During the summer, I usually go a little overboard at the farmers market in our town. But who can blame me? The sight of wooden crates overflowing with juicy plums and succulent cherries can make any sane person weak in the knees. And let’s not forget to mention the basil plants loosely piled high on a folding table or the bottomless barrels of sweet corn. Or the heirloom tomatoes. Or the yellow zucchini. Or the spaghetti squash. I usually arrive just as the last stand is setting up, with my four oversized yet empty canvas bags scratching my shoulders, begging to be filled. After what seems like an eternity but only minutes in reality, and with my bags brimming with the summer’s bounty, my husband shakes his head reproachfully and says, “How are we going to eat all of that?”
I’ve tried to make my farmers market purchases last well past the summer months—and sometimes through to the following summer—by freezing each week’s leftovers. Recently, it came to my attention that many people try to preserve their food by canning it and that I should try it, too.
Canning Gets Hip
Canning is a method of preserving food via heat processing in a sealed container. Also known as bottling or tinning, it can be traced to the days of Napoleon, when he sought a way to preserve food and transport it to his hungry troops hundred of miles away. Though popular for decades, it’s not your grandma’s pastime anymore. Today, there are dozens of books, all written and published in the last ten years, that have updated the recipes to suit the modern day home cook—smaller portions, better ingredients. And home cooks preserve their food via canning for different reasons, ranging from economical (e.g., canning my bulk purchases saves money) to socio-political (e.g., canning my own food keeps me independent of the agro-business cycle).
Now back to grandma. So, sweet granny sees that you are interested in canning and proudly presents you with her recipes and tips on canning. But in ye olden times, people canned their food using the open kettle method in which the food is cooked in an ordinary pot or kettle using brines or sugar syrups, then packed into hot jars, immediately sealed with a lid, and that’s it. But beware. The temperatures obtained in open kettle canning are not high enough to destroy all spoilage and infectious organisms that may be in the food. Also, when the food is transferred into the jars, it is exposed to the open air—which can re-contaminate the food. So do yourself a favor when grandma gives you her canning recipes: thank her profusely, shower her with your attention, and then, when she’s not looking, toss them in the trash.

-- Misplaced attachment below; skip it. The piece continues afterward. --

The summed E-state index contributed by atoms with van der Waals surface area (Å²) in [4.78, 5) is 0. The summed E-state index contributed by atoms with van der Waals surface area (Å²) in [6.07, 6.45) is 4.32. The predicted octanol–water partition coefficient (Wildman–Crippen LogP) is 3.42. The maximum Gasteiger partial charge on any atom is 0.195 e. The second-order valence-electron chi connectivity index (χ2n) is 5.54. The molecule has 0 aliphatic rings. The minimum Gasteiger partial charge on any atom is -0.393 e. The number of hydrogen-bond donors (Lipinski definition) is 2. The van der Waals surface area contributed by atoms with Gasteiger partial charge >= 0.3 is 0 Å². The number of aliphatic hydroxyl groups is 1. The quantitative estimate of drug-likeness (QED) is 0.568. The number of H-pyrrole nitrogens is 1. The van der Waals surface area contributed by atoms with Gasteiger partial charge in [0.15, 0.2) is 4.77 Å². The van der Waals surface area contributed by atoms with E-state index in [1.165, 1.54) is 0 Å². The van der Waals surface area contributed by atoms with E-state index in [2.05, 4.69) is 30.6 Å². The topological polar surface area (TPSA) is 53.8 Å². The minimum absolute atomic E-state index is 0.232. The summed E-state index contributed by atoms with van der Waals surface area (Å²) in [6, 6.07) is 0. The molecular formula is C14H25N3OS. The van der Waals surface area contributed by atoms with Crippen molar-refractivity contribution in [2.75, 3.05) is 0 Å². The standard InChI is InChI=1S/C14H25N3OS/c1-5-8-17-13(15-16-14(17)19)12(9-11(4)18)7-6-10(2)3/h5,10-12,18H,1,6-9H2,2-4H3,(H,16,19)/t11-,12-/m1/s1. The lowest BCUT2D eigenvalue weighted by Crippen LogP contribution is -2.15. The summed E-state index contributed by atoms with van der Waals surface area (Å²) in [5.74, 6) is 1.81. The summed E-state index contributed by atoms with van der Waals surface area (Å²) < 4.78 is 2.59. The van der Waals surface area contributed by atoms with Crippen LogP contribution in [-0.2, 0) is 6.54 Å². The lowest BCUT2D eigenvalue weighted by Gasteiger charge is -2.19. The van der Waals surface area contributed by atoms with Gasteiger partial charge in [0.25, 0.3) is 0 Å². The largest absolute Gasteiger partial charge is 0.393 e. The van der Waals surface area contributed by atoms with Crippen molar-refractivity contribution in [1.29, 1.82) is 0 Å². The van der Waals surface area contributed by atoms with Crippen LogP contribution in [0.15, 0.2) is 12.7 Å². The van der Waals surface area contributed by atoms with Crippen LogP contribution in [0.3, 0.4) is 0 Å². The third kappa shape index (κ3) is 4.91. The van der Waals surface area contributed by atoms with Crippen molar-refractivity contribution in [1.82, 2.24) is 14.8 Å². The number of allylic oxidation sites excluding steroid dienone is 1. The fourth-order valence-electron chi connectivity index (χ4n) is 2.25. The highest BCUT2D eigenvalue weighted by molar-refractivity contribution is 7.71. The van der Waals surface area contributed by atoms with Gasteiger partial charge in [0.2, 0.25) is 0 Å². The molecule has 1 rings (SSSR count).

The Proven Methods
The only two methods of canning that successfully preserve food and are recommended by the USDA—as well as every other authority on food safety, from major universities to non-profit organizations—are the boiling water method (using a water bath canner) and the pressure cooker method. This means that all other types of canners and methods of canning, which include solar, microwave, steam, oven, and even canning in the dishwasher, are unacceptable and should be avoided.
When placed in a water bath canner or a pressure cooker canner, the canning jar is exposed to extremely high temperatures that prevent the food from spoiling and kill microorganisms that cause food poisoning. This heating process also drives air from the jar, creating a vacuum seal as the food cools.
According to the National Center for Home Food Preservation, not all foods can be canned the same way. Naturally acidic foods, like most fruits, can be processed using the boiling water method. Foods that contain low or no acid must be processed in much higher temperatures, which can be achieved in a pressure cooker canner. Botulism-producing bacteria are more likely to be present in low or no acid foods, and produce spores that can survive in boiling water, but are destroyed at 240º F or higher. Or you can alter the acidity of your food by adding vinegar, lemon juice, or any other type of citric acid.
Another big question for canners is whether the food can be packed in raw. Most fruits can be packed into the canning jars raw, with the exception of apples, pears, melons, and rhubarb, which must be packed into the jars hot. All vegetables must be hot prior to packing, though tomatoes are the one exception (but then again, tomatoes aren’t really vegetables, are they?)
So, now that you are armed with a little bit of history and background on the approved methods of canning, where to begin?
In addition to buying a much needed “how to” guide, like the Complete Guide to Home Canning and Preserving, a novice canner will need to buy canning equipment. A quick search on Amazon.com shows that a full water bath canning kit (water bath canner, jars, lids, rack, lifter, wand, funnel, and instruction book) can cost under $50.00. A pressure cooker canner alone (no jars, lids, or rack) runs about $100. Canning jars, like the Ball Mason Jar, can be reused several times and cost approximately $10 for a dozen sixteen-ounce jars. You can also buy reusable rubber lined jar lids, which cost approximately $5 for twenty lids.
And if you’re like me, go to your local farmers market and buy that bushel of pears, eat half of it before the week is through, and can the rest … because you can!